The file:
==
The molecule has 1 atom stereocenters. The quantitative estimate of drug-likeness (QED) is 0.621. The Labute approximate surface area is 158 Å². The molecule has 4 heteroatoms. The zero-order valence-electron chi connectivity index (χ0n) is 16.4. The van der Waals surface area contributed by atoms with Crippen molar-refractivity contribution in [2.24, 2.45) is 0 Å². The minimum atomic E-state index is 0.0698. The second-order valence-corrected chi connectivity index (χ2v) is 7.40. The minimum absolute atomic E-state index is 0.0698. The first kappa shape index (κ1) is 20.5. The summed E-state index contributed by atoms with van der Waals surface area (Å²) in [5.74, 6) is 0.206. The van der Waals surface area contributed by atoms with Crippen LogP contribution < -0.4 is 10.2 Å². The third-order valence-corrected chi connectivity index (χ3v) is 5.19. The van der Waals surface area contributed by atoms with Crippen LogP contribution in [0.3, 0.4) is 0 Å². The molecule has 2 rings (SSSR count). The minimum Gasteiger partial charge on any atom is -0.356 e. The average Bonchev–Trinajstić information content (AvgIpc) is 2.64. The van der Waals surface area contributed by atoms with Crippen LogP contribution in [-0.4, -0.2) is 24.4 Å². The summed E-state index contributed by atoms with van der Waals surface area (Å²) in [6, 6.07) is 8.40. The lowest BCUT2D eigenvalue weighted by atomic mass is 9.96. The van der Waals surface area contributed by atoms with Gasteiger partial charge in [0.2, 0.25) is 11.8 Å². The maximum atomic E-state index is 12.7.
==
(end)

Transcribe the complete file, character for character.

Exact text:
The molecule has 1 atom stereocenters. The quantitative estimate of drug-likeness (QED) is 0.621. The Labute approximate surface area is 158 Å². The molecule has 4 heteroatoms. The zero-order valence-electron chi connectivity index (χ0n) is 16.4. The van der Waals surface area contributed by atoms with Crippen molar-refractivity contribution in [2.24, 2.45) is 0 Å². The minimum atomic E-state index is 0.0698. The second-order valence-corrected chi connectivity index (χ2v) is 7.40. The minimum absolute atomic E-state index is 0.0698. The first kappa shape index (κ1) is 20.5. The summed E-state index contributed by atoms with van der Waals surface area (Å²) in [5.74, 6) is 0.206. The van der Waals surface area contributed by atoms with Crippen LogP contribution < -0.4 is 10.2 Å². The third-order valence-corrected chi connectivity index (χ3v) is 5.19. The van der Waals surface area contributed by atoms with Crippen LogP contribution in [0.3, 0.4) is 0 Å². The molecule has 2 rings (SSSR count). The minimum Gasteiger partial charge on any atom is -0.356 e. The average Bonchev–Trinajstić information content (AvgIpc) is 2.64. The van der Waals surface area contributed by atoms with Crippen LogP contribution in [-0.4, -0.2) is 24.4 Å². The summed E-state index contributed by atoms with van der Waals surface area (Å²) in [6, 6.07) is 8.40. The lowest BCUT2D eigenvalue weighted by atomic mass is 9.96. The van der Waals surface area contributed by atoms with Gasteiger partial charge in [0.2, 0.25) is 11.8 Å². The maximum atomic E-state index is 12.7.